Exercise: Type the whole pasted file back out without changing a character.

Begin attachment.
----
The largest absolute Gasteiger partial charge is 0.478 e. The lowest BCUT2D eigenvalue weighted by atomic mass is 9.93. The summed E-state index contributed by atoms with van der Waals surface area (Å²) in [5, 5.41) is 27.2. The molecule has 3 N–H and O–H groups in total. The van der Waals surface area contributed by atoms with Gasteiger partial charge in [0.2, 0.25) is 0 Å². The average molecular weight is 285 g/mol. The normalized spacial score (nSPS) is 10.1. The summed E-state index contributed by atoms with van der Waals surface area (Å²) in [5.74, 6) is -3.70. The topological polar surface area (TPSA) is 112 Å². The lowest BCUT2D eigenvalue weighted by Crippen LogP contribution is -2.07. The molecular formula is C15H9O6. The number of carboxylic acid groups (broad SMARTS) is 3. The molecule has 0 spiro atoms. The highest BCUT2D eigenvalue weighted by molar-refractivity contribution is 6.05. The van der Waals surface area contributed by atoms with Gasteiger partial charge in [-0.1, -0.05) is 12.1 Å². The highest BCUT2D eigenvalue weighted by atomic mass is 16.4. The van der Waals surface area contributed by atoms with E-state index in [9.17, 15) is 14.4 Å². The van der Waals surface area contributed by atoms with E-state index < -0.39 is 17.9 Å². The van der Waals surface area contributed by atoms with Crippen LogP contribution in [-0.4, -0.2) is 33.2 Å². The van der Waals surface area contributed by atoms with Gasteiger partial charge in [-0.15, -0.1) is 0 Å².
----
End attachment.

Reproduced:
The largest absolute Gasteiger partial charge is 0.478 e. The lowest BCUT2D eigenvalue weighted by atomic mass is 9.93. The summed E-state index contributed by atoms with van der Waals surface area (Å²) in [5, 5.41) is 27.2. The molecule has 3 N–H and O–H groups in total. The van der Waals surface area contributed by atoms with Gasteiger partial charge in [0.2, 0.25) is 0 Å². The average molecular weight is 285 g/mol. The normalized spacial score (nSPS) is 10.1. The summed E-state index contributed by atoms with van der Waals surface area (Å²) in [5.74, 6) is -3.70. The topological polar surface area (TPSA) is 112 Å². The lowest BCUT2D eigenvalue weighted by Crippen LogP contribution is -2.07. The molecular formula is C15H9O6. The number of carboxylic acid groups (broad SMARTS) is 3. The molecule has 0 spiro atoms. The highest BCUT2D eigenvalue weighted by molar-refractivity contribution is 6.05. The van der Waals surface area contributed by atoms with Gasteiger partial charge in [-0.1, -0.05) is 12.1 Å². The highest BCUT2D eigenvalue weighted by atomic mass is 16.4. The van der Waals surface area contributed by atoms with E-state index in [9.17, 15) is 14.4 Å². The van der Waals surface area contributed by atoms with E-state index < -0.39 is 17.9 Å². The van der Waals surface area contributed by atoms with Crippen LogP contribution in [-0.4, -0.2) is 33.2 Å². The van der Waals surface area contributed by atoms with Gasteiger partial charge in [-0.15, -0.1) is 0 Å².